Why go birding in Ecuador?

Ecuador is one of the most popular tropical birding destinations in the world, and it is easy to see why. It has the highest density of bird species per unit area of any country in the world, and a total species list of over 1670, leading to breathtaking variety. This is down to the many different habitat types within just a small country- from the humid Amazon in the East to the warm coastal savannahs and mangroves in the west, the Andes divides the country in half from North to South and here you will find the high treeless paramo and steamy cloud-forests. Within these habitats are subtle variations with changes in Altitude, so by climbing or descending just a few hundred metres, you can find a whole new range of species! Due to this avian diversity it is easy to build a very large species list in a short space of time, without travelling massive distances.

Along with the draw of incredible birding, there are the benefits of good infrastructure, a well developed network of lodges (ranging from comfortable to basic), and some excellent professional bird guides. It is also very easy to find information about making a visit online, including hundreds of trip reports. 

'Birdwatching is not as much about "getting there" as it is about paying close attention along the way, in search of colour and movement in trees, bushes, against landscape, in the sky, or on the ground. One can walk a kilometre in three hours, marvelling at everything from birds to views and frogs to orchids, participating in an experience that celebrates nature with every step.

Ecuador is, without exaggeration, the best place in the world for birdwatching. If you visit, and you don't come into contact with birds, you are simply missing out on one of this country's great attractions. A few year ago a foundation conducted an extensive survey to highlight just this, drawing up the 'major birding trails' across the country, revealing the existing infrastructure and tremendous growth opportunity that makes Ecuador the true mecca for birdwatching and ecotourism in the world. For me, it is crucial that we "spread the word" and show the world, and Ecuadorians themselves, what nature has bequeathed this tiny little portion of our planet.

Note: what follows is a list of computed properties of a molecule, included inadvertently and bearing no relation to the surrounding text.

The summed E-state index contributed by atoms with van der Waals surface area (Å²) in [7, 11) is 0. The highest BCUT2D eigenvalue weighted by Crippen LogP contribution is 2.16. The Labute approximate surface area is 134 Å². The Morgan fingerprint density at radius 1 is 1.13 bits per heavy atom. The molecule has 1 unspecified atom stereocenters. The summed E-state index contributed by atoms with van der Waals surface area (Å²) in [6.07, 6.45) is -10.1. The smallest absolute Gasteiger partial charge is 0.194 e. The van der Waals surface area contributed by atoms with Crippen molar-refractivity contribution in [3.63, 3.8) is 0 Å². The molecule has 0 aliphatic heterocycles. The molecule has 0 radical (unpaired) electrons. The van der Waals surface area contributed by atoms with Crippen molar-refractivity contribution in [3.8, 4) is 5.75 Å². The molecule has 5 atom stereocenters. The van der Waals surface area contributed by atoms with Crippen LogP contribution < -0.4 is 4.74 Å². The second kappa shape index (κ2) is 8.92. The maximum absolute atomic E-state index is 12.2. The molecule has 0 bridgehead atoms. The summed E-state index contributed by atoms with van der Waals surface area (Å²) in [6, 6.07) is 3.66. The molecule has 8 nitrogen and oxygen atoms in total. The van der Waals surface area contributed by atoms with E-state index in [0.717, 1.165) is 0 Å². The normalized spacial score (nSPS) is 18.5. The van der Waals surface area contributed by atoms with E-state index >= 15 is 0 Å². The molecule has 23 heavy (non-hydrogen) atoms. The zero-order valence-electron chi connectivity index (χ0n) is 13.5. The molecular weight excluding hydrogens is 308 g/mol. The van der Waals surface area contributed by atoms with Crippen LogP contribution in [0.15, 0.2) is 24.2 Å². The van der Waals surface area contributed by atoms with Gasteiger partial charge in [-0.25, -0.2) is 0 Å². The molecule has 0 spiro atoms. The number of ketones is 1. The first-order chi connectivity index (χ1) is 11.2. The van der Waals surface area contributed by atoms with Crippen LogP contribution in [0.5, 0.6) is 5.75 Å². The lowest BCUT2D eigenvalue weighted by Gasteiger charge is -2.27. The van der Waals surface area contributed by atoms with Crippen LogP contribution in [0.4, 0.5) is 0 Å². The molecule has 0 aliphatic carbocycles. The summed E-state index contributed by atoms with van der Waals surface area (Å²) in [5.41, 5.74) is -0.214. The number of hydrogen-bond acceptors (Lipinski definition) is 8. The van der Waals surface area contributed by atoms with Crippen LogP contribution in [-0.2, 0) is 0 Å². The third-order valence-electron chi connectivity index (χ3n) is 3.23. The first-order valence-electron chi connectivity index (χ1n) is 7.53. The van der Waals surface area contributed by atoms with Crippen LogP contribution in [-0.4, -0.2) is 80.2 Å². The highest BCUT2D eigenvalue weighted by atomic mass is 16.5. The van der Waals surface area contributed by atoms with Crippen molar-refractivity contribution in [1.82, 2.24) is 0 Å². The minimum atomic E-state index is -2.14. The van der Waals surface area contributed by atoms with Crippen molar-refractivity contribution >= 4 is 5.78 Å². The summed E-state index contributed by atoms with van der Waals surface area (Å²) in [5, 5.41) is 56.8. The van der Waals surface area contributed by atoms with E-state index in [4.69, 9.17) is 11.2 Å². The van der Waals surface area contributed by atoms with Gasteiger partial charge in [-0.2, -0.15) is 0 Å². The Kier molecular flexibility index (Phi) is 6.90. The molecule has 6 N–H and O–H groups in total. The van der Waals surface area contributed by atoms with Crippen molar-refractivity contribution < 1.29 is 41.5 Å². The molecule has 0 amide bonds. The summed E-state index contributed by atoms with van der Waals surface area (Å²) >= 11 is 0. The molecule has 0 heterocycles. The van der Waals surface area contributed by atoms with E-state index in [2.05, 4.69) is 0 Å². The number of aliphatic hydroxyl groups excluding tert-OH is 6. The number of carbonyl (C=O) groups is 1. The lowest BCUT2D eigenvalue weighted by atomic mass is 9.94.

There are close to 10,000 species of birds in the world. Of this number, it is fairly well known that species abundance is richer towards the equator and less so away from this magical line. The richest continent in terms of bird species diversity is South America and -wouldn't you know it- Ecuador happens to possess the thickest density of species anywhere! The concentration per square mile doesn't get any better than here. With over 1,670 species, Ecuador ranks fourth in the world, with one-sixth of our planet's birds, surpassed only by neighbouring nations, which are over four times larger.' Nelson Apolo, Bird Guide Ecuador

Avitourism in Ecuador is often intrinsically linked with conservation, an example of this is the Refugio Paz de las Aves reserve near the town of Mindo. Set up by a struggling farmer- Angel Paz, who discovered he could make more money by showing birders a range of secretive forest birds by luring them into the open with worms, it soon became a huge success and he's now responsible for a 25 ha reserve. Much of the income from the venture goes straight back into management of the reserve. 

Fundación Jocotoco is an Ecuadorian NGO which currently manages 10 reserves encompassing 15,000 ha, protecting habitat for a number of critically endangered species such as the El Oro Parakeet and the Black-breasted Puffleg, some of the reserves have their own lodges which visitors can stay at and the income from this is fed straight back into conservation, the reserves are often being extended and more forest preserved. Many other lodges also have reforestation programmes.

We aim to create a library of different destination countries as a resource for individuals and tourism businesses. If you would like to add your country/destination to this library, please email photos and a text describing your country's unique selling points to an international audience to: espen@biotope.no (in a similar format to these pages).

Photo Credits: Nelson Apolo (Golden Tanager), Ben Porter - www.benporterwildlife.co.uk